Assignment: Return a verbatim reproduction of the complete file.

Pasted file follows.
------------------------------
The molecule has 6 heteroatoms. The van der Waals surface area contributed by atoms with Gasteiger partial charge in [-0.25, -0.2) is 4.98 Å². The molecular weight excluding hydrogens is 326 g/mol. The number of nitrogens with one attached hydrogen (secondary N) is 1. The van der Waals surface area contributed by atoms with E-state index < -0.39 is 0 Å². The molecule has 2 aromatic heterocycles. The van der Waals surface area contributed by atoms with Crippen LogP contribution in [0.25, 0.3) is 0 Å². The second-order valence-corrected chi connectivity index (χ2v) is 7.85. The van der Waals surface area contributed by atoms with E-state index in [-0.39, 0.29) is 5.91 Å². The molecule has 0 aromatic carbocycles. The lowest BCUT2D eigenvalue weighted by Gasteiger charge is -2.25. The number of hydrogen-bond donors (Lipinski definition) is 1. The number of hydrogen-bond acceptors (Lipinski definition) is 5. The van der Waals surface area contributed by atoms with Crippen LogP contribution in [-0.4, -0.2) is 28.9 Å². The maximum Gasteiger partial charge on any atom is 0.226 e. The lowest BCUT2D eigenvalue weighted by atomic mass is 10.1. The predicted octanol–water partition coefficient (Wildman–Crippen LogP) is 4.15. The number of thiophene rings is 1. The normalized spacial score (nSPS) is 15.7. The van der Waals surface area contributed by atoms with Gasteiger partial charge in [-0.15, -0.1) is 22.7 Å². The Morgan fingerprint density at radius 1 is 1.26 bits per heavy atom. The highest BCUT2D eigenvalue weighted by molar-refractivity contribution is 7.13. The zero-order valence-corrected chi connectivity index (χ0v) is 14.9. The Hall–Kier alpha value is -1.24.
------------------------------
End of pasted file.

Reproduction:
The molecule has 6 heteroatoms. The van der Waals surface area contributed by atoms with Gasteiger partial charge in [-0.25, -0.2) is 4.98 Å². The molecular weight excluding hydrogens is 326 g/mol. The number of nitrogens with one attached hydrogen (secondary N) is 1. The van der Waals surface area contributed by atoms with E-state index < -0.39 is 0 Å². The molecule has 2 aromatic heterocycles. The van der Waals surface area contributed by atoms with Crippen LogP contribution in [0.25, 0.3) is 0 Å². The second-order valence-corrected chi connectivity index (χ2v) is 7.85. The van der Waals surface area contributed by atoms with E-state index in [-0.39, 0.29) is 5.91 Å². The molecule has 0 aromatic carbocycles. The lowest BCUT2D eigenvalue weighted by Gasteiger charge is -2.25. The number of hydrogen-bond donors (Lipinski definition) is 1. The number of hydrogen-bond acceptors (Lipinski definition) is 5. The van der Waals surface area contributed by atoms with Crippen LogP contribution in [-0.4, -0.2) is 28.9 Å². The maximum Gasteiger partial charge on any atom is 0.226 e. The lowest BCUT2D eigenvalue weighted by atomic mass is 10.1. The predicted octanol–water partition coefficient (Wildman–Crippen LogP) is 4.15. The number of thiophene rings is 1. The normalized spacial score (nSPS) is 15.7. The van der Waals surface area contributed by atoms with Gasteiger partial charge in [-0.15, -0.1) is 22.7 Å². The Morgan fingerprint density at radius 1 is 1.26 bits per heavy atom. The highest BCUT2D eigenvalue weighted by molar-refractivity contribution is 7.13. The zero-order valence-corrected chi connectivity index (χ0v) is 14.9. The Hall–Kier alpha value is -1.24.